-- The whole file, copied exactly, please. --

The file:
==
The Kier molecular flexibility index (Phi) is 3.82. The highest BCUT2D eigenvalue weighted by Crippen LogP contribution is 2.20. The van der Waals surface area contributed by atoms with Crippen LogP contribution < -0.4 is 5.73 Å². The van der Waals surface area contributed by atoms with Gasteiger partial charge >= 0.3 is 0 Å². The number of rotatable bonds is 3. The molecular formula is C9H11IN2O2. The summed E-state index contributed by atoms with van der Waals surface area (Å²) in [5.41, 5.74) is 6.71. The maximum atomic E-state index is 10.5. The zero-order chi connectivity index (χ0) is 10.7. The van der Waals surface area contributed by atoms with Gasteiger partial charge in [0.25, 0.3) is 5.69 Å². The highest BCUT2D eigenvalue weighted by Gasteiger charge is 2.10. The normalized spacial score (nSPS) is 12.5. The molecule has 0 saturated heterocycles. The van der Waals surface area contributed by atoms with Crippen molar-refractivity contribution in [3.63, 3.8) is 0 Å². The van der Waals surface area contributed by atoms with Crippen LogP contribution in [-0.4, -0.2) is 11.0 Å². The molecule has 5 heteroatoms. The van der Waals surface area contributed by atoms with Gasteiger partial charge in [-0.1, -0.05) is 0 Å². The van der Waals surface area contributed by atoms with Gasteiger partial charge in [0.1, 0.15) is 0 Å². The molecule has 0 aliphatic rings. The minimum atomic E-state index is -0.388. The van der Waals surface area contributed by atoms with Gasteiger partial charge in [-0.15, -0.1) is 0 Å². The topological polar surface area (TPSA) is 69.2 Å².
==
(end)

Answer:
The Kier molecular flexibility index (Phi) is 3.82. The highest BCUT2D eigenvalue weighted by Crippen LogP contribution is 2.20. The van der Waals surface area contributed by atoms with Crippen LogP contribution < -0.4 is 5.73 Å². The van der Waals surface area contributed by atoms with Gasteiger partial charge >= 0.3 is 0 Å². The number of rotatable bonds is 3. The molecular formula is C9H11IN2O2. The summed E-state index contributed by atoms with van der Waals surface area (Å²) in [5.41, 5.74) is 6.71. The maximum atomic E-state index is 10.5. The zero-order chi connectivity index (χ0) is 10.7. The van der Waals surface area contributed by atoms with Gasteiger partial charge in [0.25, 0.3) is 5.69 Å². The highest BCUT2D eigenvalue weighted by Gasteiger charge is 2.10. The normalized spacial score (nSPS) is 12.5. The molecule has 0 saturated heterocycles. The van der Waals surface area contributed by atoms with Crippen molar-refractivity contribution in [3.63, 3.8) is 0 Å². The van der Waals surface area contributed by atoms with Crippen LogP contribution in [-0.4, -0.2) is 11.0 Å². The molecule has 5 heteroatoms. The van der Waals surface area contributed by atoms with Gasteiger partial charge in [-0.1, -0.05) is 0 Å². The van der Waals surface area contributed by atoms with Gasteiger partial charge in [0.1, 0.15) is 0 Å². The molecule has 0 aliphatic rings. The minimum atomic E-state index is -0.388. The van der Waals surface area contributed by atoms with Gasteiger partial charge in [-0.15, -0.1) is 0 Å². The topological polar surface area (TPSA) is 69.2 Å².